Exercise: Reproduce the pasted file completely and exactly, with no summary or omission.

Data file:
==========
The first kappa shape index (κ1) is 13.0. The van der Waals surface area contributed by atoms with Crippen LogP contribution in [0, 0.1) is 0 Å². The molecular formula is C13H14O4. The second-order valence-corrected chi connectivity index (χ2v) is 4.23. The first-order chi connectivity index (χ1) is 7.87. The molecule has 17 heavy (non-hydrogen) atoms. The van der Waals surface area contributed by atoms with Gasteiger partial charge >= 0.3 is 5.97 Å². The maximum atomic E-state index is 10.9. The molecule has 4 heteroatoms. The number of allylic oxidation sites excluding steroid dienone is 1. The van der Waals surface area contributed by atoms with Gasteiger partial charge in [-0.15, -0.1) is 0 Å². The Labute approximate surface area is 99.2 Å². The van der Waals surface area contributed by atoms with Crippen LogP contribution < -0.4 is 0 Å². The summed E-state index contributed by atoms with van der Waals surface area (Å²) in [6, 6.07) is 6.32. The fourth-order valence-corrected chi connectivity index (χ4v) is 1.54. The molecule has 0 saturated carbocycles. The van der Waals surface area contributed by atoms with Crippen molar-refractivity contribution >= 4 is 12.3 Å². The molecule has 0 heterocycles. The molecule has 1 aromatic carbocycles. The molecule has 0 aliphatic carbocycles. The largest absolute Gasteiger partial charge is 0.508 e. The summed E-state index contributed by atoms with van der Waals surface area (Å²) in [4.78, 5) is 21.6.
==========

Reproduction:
The first kappa shape index (κ1) is 13.0. The van der Waals surface area contributed by atoms with Crippen LogP contribution in [0, 0.1) is 0 Å². The molecular formula is C13H14O4. The second-order valence-corrected chi connectivity index (χ2v) is 4.23. The first-order chi connectivity index (χ1) is 7.87. The molecule has 17 heavy (non-hydrogen) atoms. The van der Waals surface area contributed by atoms with Gasteiger partial charge >= 0.3 is 5.97 Å². The maximum atomic E-state index is 10.9. The molecule has 4 heteroatoms. The number of allylic oxidation sites excluding steroid dienone is 1. The van der Waals surface area contributed by atoms with Gasteiger partial charge in [-0.15, -0.1) is 0 Å². The Labute approximate surface area is 99.2 Å². The van der Waals surface area contributed by atoms with Crippen LogP contribution < -0.4 is 0 Å². The summed E-state index contributed by atoms with van der Waals surface area (Å²) in [6, 6.07) is 6.32. The fourth-order valence-corrected chi connectivity index (χ4v) is 1.54. The molecule has 0 saturated carbocycles. The van der Waals surface area contributed by atoms with Crippen molar-refractivity contribution >= 4 is 12.3 Å². The molecule has 0 heterocycles. The molecule has 1 aromatic carbocycles. The molecule has 0 aliphatic carbocycles. The largest absolute Gasteiger partial charge is 0.508 e. The summed E-state index contributed by atoms with van der Waals surface area (Å²) in [4.78, 5) is 21.6.